Meditation hammocks. Sensory deprivation pods. These are the latest meditation practices gaining traction from coast to coast. Why are yoga studios and five-star spas like Miraval Resort in Arizona adding meditation hammocks and wellness centers offering sensory deprivation pods? What can marketers learn from them?
Learning #1: Listen.
Fitness studios converted yoga rooms into meditation centers because they listened to their members quip about stress and lack of “me time”. Their members didn’t ask, “Where are your hammocks?” Instead, studio owners, longing to strengthen their relationship with their members, sought creative ways to meet more of their members’ needs and at the same time, differentiate their businesses.
What are your customers saying?
Learning #2: Deliver an experience.
Brands that deliver a great customer experience are brands with which we want to interact and develop a relationship. An article in the Harvard Business Review quantified the value of customer experience and found that customers who had the best experiences spent 140% more compared to those who had the poorest experiences.
Neither the hammock meditation class nor the sensory deprivation “float” experience is a transaction. Customers aren’t “buying” anything. Rather, they’re investing in an experience that they can keep forever.
That’s why brands like Bonobos, the upscale fashion brand that was founded to universally flatter all backsides, Rent the Runway, the tech fashion company that gives people access to luxury experiences, and Warby Parker, the fashion-forward eyewear brand, all opened brick-and-mortar locations that serve the community and customer. They’re enabling experiences that couldn’t have happened with merely the click of a mouse.
What are your customers buying? Note: It’s not about what you’re “selling”.
Learning #3: Offer new.
Scientists have confirmed that we like new things just because they’re new. A recent study conducted by researchers at the University of New York created an experiment that tested people’s reactions to a “new” technology in an adventure game. The group played two rounds of the game. In the first round, they were told that a random generator would choose the map used in the game. For the second round, players were told a new artificial intelligence system selected the map based on the skill level of participants. After each round, players took surveys. Everyone preferred the “new” AI version although the game was actually the exact same in both rounds.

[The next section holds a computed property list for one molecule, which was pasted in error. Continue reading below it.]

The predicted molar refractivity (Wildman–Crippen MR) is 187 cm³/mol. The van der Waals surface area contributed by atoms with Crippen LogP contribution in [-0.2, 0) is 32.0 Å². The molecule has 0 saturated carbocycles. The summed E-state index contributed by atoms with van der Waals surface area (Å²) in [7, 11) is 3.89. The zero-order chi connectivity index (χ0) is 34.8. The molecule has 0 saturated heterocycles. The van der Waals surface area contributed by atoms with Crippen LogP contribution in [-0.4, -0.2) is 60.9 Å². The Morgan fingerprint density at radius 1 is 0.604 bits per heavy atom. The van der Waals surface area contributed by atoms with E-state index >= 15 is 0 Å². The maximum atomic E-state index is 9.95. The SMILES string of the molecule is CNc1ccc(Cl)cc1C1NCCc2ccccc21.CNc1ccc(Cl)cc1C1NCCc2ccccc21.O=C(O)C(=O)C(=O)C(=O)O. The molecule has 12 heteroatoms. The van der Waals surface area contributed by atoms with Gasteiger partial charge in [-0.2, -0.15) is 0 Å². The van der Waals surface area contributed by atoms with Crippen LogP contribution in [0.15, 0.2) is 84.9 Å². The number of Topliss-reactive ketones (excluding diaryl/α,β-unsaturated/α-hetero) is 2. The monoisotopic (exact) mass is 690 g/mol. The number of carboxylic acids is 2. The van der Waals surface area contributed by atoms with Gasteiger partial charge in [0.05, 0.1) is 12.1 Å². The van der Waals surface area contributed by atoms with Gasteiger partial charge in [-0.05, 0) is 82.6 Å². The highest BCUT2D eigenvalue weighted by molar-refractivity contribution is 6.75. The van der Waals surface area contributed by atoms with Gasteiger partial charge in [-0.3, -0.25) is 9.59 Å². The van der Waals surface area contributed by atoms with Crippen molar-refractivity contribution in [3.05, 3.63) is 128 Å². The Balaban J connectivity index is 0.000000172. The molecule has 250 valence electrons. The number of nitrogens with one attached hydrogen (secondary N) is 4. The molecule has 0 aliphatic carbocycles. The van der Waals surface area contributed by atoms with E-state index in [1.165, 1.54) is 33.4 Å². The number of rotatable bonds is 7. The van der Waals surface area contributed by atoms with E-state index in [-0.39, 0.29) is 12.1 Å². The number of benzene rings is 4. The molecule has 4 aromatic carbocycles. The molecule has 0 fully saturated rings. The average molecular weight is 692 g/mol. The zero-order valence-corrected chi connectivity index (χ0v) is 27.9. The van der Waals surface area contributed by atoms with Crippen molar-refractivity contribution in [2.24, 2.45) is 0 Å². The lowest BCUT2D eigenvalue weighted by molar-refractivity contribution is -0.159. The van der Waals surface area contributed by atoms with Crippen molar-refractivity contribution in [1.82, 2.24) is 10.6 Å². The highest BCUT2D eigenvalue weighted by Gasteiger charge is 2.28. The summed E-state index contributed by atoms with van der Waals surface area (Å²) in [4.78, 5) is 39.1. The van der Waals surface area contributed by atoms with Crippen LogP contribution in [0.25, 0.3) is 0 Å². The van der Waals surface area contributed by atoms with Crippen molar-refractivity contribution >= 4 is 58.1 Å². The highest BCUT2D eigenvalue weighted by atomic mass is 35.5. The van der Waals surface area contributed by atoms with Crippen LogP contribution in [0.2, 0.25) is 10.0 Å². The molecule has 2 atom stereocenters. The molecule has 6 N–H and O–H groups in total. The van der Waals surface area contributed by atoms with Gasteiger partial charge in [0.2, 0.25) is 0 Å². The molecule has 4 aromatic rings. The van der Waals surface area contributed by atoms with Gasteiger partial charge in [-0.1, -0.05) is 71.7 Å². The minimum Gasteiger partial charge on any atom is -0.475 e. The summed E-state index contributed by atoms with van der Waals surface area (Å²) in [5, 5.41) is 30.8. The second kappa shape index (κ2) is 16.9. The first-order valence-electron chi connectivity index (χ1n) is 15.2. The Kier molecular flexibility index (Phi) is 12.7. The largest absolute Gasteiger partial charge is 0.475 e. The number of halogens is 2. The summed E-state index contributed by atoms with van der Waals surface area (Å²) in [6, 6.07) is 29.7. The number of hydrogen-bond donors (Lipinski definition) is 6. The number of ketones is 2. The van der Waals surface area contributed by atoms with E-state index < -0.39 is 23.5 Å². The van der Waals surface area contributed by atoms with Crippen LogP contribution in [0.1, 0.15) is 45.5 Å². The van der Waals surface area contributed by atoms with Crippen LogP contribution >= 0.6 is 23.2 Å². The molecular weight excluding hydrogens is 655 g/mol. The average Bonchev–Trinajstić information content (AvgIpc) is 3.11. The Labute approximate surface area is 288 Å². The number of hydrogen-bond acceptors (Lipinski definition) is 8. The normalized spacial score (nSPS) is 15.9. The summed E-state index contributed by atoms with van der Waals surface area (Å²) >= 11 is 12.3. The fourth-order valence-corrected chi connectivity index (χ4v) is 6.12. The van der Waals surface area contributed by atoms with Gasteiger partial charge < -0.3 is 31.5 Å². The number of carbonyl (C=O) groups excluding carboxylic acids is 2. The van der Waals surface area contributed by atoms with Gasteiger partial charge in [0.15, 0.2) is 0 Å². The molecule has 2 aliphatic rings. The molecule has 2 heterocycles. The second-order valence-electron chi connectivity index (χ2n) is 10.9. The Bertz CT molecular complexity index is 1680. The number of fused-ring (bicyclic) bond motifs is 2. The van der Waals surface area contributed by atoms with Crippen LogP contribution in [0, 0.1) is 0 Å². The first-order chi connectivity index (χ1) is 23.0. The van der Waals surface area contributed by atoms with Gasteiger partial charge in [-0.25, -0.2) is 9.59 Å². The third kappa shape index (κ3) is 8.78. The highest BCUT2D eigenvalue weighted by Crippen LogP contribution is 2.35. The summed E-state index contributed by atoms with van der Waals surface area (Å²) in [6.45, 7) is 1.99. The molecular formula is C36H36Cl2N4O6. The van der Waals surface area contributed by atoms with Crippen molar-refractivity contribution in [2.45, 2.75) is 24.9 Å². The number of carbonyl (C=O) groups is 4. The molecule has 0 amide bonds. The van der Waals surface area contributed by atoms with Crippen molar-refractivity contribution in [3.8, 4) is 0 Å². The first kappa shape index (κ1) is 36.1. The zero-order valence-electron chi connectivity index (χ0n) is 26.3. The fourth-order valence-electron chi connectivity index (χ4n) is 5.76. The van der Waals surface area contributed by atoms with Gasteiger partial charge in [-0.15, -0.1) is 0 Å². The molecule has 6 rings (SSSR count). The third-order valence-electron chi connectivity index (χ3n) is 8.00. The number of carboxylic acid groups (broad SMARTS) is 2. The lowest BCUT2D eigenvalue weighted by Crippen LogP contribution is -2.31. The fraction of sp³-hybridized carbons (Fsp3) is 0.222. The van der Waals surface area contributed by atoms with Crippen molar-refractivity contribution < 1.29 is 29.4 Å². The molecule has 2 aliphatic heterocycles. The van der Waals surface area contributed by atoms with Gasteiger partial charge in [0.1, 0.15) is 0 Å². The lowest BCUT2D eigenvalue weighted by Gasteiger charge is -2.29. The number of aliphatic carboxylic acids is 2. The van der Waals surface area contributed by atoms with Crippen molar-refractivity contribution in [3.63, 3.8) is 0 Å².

This year’s Consumer Electronics Show (CES) shined a spotlight on the nearly 4,000 exhibiting companies that launched 20,000 new products at the event. The show floor with more than 2 million square feet was the largest in history. Why do companies spend $150,000+ to be at CES? Consumers have a thirst for new and this is the #1 showcase of “new”. Novelty influences purchase decision-making.
What do you offer that’s new?
Learning #4: Be viral-worthy.
Ever talk to anyone who has been part of a meditation hammock or float experience? They can’t wait to share everything about it. There are many devotees spreading the word on Instagram, Pinterest and Facebook. Here are photos from Instagram:
Sensory deprivation pod:
Jonah Berger, a professor of marketing at the Wharton School at the University of Pennsylvania conducted a study to understand what sentiments drive social media sharing. Berger found that feelings of awe, or wonder and excitement that come from encountering great beauty or knowledge, increase our desire for emotional connection and drive us to share.
What are you doing to make an awe-inspiring connection with your customers?
The next time you have a chance to talk with a customer, listen carefully for what they desire instead of focusing on what you offer. Create something new. Deliver a memorable experience. We’ll be on the lookout for your customers’ posts on social media.
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